Beyond Comfort Zone

“A man who fails well is greater than one who succeeds badly.” -Thomas Merton, no man is an island, p.127

My profession is guilty of adding to the problem. We continue to propagate the notion that we need to somehow figure out our lives before we act. Otherwise, God forbid, we act rashly without much thought.

Certainly, some major events in life, like making a decision to getting married, making a huge financial investment, moving to a new country and the like, requires some forethought. But for the majority, we want to stray away from “Analysis-Paralysis”, that is, thinking so much about something that we become crippled by the fear of making a wrong decision or failing. Others might argue that we should at least “think” about it before we act on a decision. I agree on this point. But after working closely with people for some time in therapy, I realise that the problem in life are often not because people don’t consider the pros-and-cons before they act, but rather people slip into the pit-holes of one of the following:

1. Analysis-Paralysis, leading to symptoms of depression and anxiety;

2. Catastrophising (i.e., projecting the worst about future outcomes), leading to symptoms of anxiety;

3. Self-blame (for past mistakes), leading to symptoms of depression.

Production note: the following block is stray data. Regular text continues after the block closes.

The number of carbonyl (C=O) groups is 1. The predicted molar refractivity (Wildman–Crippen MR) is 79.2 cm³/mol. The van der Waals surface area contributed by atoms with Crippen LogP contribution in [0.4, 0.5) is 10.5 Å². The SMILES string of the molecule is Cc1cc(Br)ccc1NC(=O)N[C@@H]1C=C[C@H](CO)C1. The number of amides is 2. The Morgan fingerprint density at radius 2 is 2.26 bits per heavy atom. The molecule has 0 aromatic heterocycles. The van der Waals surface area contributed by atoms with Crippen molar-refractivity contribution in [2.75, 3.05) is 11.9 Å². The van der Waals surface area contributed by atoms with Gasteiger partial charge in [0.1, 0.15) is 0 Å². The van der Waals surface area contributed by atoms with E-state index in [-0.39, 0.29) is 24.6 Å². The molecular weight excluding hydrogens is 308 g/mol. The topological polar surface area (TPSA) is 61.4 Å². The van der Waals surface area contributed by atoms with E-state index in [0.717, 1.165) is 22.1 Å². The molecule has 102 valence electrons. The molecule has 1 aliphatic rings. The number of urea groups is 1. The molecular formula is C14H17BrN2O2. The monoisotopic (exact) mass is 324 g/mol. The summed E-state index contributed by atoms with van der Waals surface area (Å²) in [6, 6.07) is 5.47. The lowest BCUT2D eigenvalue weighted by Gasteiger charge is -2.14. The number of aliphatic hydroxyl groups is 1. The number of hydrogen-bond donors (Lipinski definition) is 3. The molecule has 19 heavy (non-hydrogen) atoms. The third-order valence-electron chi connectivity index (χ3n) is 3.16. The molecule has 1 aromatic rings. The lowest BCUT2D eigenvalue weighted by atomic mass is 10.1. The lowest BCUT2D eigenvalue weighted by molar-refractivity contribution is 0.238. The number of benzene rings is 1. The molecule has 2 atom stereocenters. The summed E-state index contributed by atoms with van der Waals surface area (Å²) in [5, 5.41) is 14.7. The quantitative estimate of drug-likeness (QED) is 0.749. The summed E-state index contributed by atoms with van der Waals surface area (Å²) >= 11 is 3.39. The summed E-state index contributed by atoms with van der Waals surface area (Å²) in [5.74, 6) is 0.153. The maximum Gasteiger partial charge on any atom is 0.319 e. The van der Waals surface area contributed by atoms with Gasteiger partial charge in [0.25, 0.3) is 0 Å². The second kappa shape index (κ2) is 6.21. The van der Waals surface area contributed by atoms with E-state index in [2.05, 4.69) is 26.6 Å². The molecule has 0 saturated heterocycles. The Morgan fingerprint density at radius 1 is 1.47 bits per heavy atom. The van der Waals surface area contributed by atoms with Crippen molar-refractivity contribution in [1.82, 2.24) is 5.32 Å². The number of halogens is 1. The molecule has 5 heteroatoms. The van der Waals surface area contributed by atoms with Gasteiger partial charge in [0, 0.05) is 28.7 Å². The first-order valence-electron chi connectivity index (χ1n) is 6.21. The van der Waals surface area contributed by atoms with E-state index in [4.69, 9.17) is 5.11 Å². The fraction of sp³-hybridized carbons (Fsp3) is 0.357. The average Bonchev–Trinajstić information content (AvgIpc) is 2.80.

The great improv teacher, Keith Johnstone quipped that there’s no such thing as a mistake. What he meant by this is that what you do on the improv stage (or in life) is not the issue, it is how you response to what you (or others) do that counts. One of life’s great cripplers is to fear making mistakes. To be free from this self-imprisonment, we need to embrace that as imperfect beings, we make mistakes. Then we must follow-through and ask ourselves, not “what in the world’s wrong we me?” but rather “what can I learn from this experience?”

Some times we might not even have something that we are passionate about. We lead a life thinking that we are deficit compared to others who have something that they are so interested in. As author and blogger Cal Newport who wrote extensively on this topic would attest, the “Folllow Your Passion” hypothesis can be paralyzing and even wrong. Mike Rowe makes a great practical point in this article regarding our obsession with finding the “right” career (Find a Job, Not a Career).

Some of life’s best building blocks for learnings are from our lived experiences. In order to reap from this, we need to cultivate a sense of reflection. Taking time to reflect on the week’s events, giving thanks to what we are grateful for, and examining what has happened in the week, asking ourselves, “what can I learn from this?”

Take-Home Points:

So here’s the suggested order to consider:

1. Act (Do something);

2. Reflect.

Be wary when we get the order reversed, because this is likely going to get you start at the

Live your life like it’s your own social experiment. Act in order to know; we can only reflect upon the things that we have done. Knowing before action is great in the realm of philosophy, but we are here on this earth to dip and dive into the pool of life – not just think about doing it, but actually swim in it.

The theorists can only build his theories about what the practitioner was doing yesterday. Tomorrow the practitioner will be doing something different because of these theories. -Bateson, 1951/68, p.272, as cited from Keeney, Aesthetics of change, p. 23